U.S. and European Union trade negotiators will meet in Washington, D.C., this week to keep the ball rolling on talks first started back in July to reduce nontariffs barriers between the two. Progress may be announced on some minor issues, but other broader agreements are unlikely until next month at least.

"Both sides are still in the realm of figuring out what is reasonable to discuss," an official at a top U.S. trade group told the Washington Examiner. "There is a lot of political pressure on both sides to generate some near-term outcomes. What those near-term outcomes will look like is anybody's guess."

Relations between the U.S. and EU have been bumpy, with President Trump recently threatening 25 percent tariffs on European auto and auto parts imports and the EU also angry over steel and aluminum tariffs set up by the White House. In July, however, Trump and European Commission President Jean-Claude Juncker made a surprise announcement to work toward easing trade relations. The two leaders established an executive working group with the aim of eliminating all tariffs, barriers, and subsidies that currently harm businesses and consumers in the U.S. and Europe.

U.S. Trade Representative Robert Lighthizer and European Union Commissioner for Trade Cecilia Malmstrom said in a joint statement late last month that they hoped to "finalize outcomes in a number of areas" by November. This week's meeting is the follow-up to that announcement, the official said.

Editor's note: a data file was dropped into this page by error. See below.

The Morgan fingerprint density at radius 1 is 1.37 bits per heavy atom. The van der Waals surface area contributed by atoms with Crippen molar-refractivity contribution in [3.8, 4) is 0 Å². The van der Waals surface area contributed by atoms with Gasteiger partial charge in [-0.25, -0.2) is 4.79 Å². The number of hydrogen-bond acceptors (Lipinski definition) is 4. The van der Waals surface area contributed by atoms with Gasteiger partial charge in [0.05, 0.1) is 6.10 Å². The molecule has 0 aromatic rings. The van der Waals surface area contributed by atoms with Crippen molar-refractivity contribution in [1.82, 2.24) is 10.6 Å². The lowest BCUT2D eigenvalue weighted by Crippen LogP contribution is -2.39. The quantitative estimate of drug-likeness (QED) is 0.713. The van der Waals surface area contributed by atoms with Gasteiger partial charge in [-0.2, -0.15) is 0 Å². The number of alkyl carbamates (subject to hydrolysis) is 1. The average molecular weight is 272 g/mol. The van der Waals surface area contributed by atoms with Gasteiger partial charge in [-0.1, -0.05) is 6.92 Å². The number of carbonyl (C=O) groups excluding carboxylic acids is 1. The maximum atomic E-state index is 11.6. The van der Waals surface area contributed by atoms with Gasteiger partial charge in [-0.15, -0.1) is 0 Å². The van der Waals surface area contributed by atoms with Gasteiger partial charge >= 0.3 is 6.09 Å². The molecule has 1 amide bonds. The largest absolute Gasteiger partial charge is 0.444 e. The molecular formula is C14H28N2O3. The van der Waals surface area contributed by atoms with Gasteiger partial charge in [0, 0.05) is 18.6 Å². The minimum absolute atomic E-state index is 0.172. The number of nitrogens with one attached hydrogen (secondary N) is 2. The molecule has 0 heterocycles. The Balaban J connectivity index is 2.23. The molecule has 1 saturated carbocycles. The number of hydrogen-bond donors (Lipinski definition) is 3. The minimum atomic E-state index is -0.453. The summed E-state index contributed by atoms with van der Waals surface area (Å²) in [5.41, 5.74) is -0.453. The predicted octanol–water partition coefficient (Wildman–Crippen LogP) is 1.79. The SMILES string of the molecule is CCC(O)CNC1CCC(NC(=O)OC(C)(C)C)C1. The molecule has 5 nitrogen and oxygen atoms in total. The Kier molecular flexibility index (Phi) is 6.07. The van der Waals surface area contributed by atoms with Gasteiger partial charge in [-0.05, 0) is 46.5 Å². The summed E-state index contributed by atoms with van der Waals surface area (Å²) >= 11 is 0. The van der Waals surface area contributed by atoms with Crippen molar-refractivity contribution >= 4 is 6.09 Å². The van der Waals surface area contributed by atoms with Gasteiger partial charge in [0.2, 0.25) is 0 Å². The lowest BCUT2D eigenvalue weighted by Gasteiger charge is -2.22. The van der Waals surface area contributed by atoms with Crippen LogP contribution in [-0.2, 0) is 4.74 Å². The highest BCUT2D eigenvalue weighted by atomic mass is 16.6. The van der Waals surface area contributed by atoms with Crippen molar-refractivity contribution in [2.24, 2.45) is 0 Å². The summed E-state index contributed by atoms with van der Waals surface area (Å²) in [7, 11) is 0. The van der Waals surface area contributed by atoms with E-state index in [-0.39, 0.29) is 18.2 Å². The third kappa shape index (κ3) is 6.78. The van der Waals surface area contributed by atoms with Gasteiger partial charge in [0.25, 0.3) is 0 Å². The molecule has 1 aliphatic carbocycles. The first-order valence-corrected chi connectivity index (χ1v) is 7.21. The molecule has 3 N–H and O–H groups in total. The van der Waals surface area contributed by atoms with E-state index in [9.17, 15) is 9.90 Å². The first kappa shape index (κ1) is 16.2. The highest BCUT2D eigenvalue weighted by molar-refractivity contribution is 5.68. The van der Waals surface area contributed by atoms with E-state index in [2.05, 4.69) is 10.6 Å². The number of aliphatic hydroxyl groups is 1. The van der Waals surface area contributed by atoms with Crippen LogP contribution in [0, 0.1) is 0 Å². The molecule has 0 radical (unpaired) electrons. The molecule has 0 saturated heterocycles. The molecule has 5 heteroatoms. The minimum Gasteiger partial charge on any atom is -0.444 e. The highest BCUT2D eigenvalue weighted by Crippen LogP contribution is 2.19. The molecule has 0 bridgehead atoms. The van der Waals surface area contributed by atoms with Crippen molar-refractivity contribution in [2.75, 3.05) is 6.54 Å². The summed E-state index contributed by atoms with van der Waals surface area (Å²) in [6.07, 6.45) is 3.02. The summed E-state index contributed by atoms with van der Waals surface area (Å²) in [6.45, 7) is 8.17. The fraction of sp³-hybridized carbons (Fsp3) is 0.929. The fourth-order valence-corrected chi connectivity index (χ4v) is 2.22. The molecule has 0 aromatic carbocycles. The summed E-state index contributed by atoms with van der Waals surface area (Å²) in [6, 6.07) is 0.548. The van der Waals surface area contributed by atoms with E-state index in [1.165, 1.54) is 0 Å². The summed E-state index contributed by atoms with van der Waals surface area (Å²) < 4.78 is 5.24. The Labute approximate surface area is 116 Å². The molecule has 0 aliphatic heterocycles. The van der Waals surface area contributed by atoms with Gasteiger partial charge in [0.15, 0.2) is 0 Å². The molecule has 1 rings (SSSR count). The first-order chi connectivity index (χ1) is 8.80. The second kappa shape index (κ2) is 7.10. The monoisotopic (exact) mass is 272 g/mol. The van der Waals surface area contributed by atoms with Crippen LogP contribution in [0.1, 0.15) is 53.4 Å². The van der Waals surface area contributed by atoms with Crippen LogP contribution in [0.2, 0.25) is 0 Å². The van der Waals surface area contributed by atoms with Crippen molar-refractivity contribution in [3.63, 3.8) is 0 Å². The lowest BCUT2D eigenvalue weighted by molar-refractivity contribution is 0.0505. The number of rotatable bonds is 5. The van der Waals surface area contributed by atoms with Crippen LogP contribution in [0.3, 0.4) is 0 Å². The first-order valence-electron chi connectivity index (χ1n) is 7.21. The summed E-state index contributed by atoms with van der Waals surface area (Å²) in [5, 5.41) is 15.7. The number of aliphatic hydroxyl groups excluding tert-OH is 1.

"There are official-level meetings of the U.S.-EU Executive Working Group on trade taking place this week," said an administration official. "These are the next in a series of meetings we’ve held with the Commission on implementing President Trump and President Juncker’s July 25 statement."

The trade group official said that both sides are under pressure to announce something this week to indicate that progress is being made. The official cited a recent move by the EU to adjust regulations to accept more U.S. beef as "the kind of measurable outcomes that president is looking for."

The steel, aluminum, and potential auto tariffs are expected to be issues that the EU will press the U.S. on. The Trump administration sees them as leverage to wring concessions. "Initially the Europeans said that they would not come to the table until those tariffs are lifted," the trade association official noted. "And yet they came to the table in July and those tariffs are still in place."